Originally published 04/09/2013
David Austin Walsh
Trains, planes, and automobiles are going to be packed with historians over the next two weeks – the Organization of American Historians kicks off its 2013 Annual Meeting in San Francisco this Thursday, April 11, and the National Council on Public History opens its conference in Ottawa next Wednesday, April 17.As always – even with the slow-motion jobs crisis in history and the humanities in general – young men and women crazy enough to pursue (or dream of pursuing) advanced degrees in history will flock to the conferences for the first time, with starry-eyed hopes of meeting the rock stars in their fields, making connections (hopefully of a non-scandalous nature), presenting their first paper in front of an academic audience, or maybe even closing the deal on that juicy tenure-track position (after all, the phone interview went really well!).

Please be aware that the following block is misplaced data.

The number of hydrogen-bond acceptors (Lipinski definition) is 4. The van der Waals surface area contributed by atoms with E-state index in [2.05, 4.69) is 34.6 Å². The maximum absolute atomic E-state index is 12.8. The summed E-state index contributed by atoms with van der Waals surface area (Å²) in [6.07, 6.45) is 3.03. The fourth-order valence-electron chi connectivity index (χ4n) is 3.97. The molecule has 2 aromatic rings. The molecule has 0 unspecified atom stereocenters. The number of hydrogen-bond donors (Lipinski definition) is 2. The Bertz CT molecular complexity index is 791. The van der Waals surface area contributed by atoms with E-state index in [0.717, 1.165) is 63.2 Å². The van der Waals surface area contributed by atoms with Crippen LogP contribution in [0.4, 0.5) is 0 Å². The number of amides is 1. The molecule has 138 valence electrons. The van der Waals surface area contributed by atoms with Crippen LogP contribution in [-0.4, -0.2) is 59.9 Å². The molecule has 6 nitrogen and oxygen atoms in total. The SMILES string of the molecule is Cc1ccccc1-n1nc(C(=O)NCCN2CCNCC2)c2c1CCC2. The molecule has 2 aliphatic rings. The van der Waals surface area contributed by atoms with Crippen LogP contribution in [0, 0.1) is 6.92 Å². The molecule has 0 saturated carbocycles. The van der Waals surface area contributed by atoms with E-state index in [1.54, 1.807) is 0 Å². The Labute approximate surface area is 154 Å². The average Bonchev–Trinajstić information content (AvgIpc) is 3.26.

- Pollution Hurts Some People More Than Others. That’s Been True for Centuries.
- Do U.S. Strikes Send a ‘Message’ to Rivals? There’s No Evidence
- Why President Trump is probably right about the ‘ridiculous standard’ of the first 100 days
- Its location a mystery for centuries, huge Indian city is found in Kansas
- Second parchment manuscript copy of Declaration of Independence found — in England
- Rick Perlstein’s still drawing brickbats for his confession in the NYT that historians (like him) have misinterpreted modern conservatism
- “Historians are shockingly dismissive of people in ‘flyover country,’ ” says Pulitzer-winning historian T. J. Stiles
- UNC history department in uproar after a professor’s course on sports history was cancelled
- French bestseller is a dense history of France written by 122 academics
- ‘Sherlock Holmes of Armenian Genocide’ Uncovers Lost Evidence